Over the past one year, homebuyers in India have filed hundreds of cases against defaulting real estate developers - builders who haven't been able to deliver homes have serious cash flow issues or are going bankrupt. However, most of these cases are pending before the National Company Law Tribunal (NCLT).
Anurag Singh Thakur, Minister of State for Finance & Corporate Affairs, in a written reply to a question in Lok Sabha on Monday said that as per the information received from NCLT, a total of 1,821 cases filed by homebuyers against builders since June, 2018 under the Insolvency and Bankruptcy Code (IBC) 2016, were pending until about September 2019.
The government, he said, is taking all steps to strengthen the NCLT in terms of the number of benches, number of courts, and number of members, to reduce the burden of the cases filed.
"Five new benches have been announced during 2018-2019 at Jaipur, Cuttack, Kochi, Indore and Amaravati. The government has also appointed 28 more members in NCLT recently and vacant posts of members in NCLT are being filed up regularly. For capacity building of members, regular colloquiums are being held. e-Court project is also being implemented by NIC for all the benches of NCLT," Thakur said.
Meanwhile, the residential real estate sector continues to remain gloomy. Sales of housing units are falling across the country; so have new launches. A new report by real estate research and analytics firm PropEquity recently stated that sales of housing units fell 10 per cent across India's top nine cities to 52,885 units in the third quarter of 2019 versus the year-ago quarter. Sales fell nine per cent over the second quarter of 2019.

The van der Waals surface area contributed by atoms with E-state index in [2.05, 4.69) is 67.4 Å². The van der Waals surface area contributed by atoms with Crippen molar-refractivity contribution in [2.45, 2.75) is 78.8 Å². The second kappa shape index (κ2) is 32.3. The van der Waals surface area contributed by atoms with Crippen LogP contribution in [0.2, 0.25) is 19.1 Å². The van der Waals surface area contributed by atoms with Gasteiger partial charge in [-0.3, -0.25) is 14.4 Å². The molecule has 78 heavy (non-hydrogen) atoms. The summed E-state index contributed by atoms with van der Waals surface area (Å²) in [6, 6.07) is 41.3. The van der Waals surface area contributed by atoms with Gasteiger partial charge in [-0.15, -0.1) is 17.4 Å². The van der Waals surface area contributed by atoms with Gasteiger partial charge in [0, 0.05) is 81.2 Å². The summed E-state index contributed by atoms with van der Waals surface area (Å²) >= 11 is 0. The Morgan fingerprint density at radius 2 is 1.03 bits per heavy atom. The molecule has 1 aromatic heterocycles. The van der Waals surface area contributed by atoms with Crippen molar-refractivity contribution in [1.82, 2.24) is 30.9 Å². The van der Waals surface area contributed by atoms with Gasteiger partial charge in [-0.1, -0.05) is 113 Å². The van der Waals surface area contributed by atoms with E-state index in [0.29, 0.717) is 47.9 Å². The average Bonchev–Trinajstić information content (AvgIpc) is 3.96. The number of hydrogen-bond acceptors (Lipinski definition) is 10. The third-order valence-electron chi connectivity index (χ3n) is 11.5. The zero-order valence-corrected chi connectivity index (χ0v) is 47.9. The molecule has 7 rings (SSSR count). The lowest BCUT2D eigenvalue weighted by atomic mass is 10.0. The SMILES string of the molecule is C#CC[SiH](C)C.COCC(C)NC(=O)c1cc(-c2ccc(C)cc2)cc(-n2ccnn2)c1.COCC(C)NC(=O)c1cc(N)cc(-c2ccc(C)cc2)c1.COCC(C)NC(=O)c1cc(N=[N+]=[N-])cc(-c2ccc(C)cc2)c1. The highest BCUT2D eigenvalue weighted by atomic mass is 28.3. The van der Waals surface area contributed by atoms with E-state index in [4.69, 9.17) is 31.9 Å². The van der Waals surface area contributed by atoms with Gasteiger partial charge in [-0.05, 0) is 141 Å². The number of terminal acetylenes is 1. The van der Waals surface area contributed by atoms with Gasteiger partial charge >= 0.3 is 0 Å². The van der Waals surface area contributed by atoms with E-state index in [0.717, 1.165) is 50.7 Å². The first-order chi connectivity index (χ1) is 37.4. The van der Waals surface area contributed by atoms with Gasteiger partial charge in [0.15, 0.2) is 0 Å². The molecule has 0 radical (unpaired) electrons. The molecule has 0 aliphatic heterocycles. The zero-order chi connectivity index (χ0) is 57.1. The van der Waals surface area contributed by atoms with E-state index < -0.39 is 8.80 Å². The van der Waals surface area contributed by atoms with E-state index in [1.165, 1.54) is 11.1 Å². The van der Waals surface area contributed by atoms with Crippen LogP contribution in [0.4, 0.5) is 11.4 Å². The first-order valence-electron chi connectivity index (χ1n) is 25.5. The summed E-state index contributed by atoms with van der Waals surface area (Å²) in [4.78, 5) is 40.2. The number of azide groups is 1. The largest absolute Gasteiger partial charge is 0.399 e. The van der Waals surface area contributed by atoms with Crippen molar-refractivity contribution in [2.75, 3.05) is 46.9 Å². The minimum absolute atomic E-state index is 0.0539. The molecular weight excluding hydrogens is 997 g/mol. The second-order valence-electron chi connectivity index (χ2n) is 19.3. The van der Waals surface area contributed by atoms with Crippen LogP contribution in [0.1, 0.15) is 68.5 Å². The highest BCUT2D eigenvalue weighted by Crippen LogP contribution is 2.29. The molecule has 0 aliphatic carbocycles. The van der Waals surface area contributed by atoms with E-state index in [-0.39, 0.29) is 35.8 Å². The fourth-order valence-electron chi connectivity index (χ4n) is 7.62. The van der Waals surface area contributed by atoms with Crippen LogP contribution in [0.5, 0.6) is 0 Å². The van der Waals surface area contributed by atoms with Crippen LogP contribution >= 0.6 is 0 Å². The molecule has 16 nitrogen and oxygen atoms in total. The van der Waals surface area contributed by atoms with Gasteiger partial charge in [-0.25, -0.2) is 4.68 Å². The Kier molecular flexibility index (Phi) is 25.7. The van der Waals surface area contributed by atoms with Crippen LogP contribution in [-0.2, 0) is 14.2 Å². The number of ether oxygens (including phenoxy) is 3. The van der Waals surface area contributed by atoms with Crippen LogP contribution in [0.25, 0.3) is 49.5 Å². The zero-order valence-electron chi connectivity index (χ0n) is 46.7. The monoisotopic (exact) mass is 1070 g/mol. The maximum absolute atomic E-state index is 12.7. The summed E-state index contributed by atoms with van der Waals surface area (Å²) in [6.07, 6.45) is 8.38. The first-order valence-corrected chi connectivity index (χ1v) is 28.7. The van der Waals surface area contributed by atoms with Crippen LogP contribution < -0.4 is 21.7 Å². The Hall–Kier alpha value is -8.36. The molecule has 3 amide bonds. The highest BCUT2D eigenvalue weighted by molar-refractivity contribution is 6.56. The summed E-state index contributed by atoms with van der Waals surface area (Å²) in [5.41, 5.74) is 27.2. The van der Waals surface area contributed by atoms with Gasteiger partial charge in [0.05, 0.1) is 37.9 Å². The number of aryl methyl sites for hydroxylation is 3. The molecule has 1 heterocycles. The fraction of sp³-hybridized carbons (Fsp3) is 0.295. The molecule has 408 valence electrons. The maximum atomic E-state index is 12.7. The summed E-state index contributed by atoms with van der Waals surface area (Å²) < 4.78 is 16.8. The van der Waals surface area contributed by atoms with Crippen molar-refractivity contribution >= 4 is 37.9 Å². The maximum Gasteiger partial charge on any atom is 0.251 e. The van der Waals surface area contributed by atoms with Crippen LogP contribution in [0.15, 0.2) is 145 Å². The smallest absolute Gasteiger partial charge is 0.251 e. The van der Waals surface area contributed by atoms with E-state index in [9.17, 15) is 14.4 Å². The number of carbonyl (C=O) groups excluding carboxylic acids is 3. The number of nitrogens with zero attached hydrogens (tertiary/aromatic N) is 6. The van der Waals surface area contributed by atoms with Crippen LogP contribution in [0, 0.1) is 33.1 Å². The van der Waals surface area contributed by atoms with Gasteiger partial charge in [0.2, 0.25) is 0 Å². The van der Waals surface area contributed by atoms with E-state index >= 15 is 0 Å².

The nine cities include Gurgaon, Noida, Mumbai, Kolkata, Pune, Hyderabad, Bengaluru, Thane and Chennai. The biggest year-on-year drop in sales was witnessed in Chennai where absorption nosedived 25 per cent, followed by Mumbai at 22 per cent and Hyderabad at 16 per cent. Noida dropped 11 per cent. Sales, surprisingly, improved 7 per cent in Gurgaon and 1 per cent in Pune over the year-ago quarter.
The slowdown in housing sales is largely due to fewer new launches, lack of buyer confidence in older under construction projects and liquidity crunch in the market, the firm noted. On the positive side, PropEquity noted that 2019 has, thus far, performed better than 2018 in terms of projects getting completed. There is demand for ready-to-move in properties.